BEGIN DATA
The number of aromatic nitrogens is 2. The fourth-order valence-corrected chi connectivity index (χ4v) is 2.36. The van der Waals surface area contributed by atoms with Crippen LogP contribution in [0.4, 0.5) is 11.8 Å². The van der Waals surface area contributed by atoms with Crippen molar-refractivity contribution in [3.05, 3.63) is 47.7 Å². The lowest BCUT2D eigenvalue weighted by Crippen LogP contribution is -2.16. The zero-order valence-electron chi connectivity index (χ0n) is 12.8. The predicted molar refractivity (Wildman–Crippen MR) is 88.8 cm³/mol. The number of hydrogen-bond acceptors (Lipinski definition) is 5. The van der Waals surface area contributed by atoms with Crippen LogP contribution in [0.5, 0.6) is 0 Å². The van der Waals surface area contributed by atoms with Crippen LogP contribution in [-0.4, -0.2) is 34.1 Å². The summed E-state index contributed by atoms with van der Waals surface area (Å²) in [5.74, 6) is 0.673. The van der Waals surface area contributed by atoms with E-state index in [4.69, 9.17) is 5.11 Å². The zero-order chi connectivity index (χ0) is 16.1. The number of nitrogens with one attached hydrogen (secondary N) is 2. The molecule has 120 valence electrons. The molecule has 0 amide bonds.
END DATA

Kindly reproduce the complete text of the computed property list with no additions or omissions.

The number of aromatic nitrogens is 2. The fourth-order valence-corrected chi connectivity index (χ4v) is 2.36. The van der Waals surface area contributed by atoms with Crippen LogP contribution in [0.4, 0.5) is 11.8 Å². The van der Waals surface area contributed by atoms with Crippen molar-refractivity contribution in [3.05, 3.63) is 47.7 Å². The lowest BCUT2D eigenvalue weighted by Crippen LogP contribution is -2.16. The zero-order valence-electron chi connectivity index (χ0n) is 12.8. The predicted molar refractivity (Wildman–Crippen MR) is 88.8 cm³/mol. The number of hydrogen-bond acceptors (Lipinski definition) is 5. The van der Waals surface area contributed by atoms with Crippen LogP contribution in [0.5, 0.6) is 0 Å². The van der Waals surface area contributed by atoms with Crippen LogP contribution in [-0.4, -0.2) is 34.1 Å². The summed E-state index contributed by atoms with van der Waals surface area (Å²) in [5.74, 6) is 0.673. The van der Waals surface area contributed by atoms with E-state index in [4.69, 9.17) is 5.11 Å². The zero-order chi connectivity index (χ0) is 16.1. The number of nitrogens with one attached hydrogen (secondary N) is 2. The molecule has 120 valence electrons. The molecule has 0 amide bonds.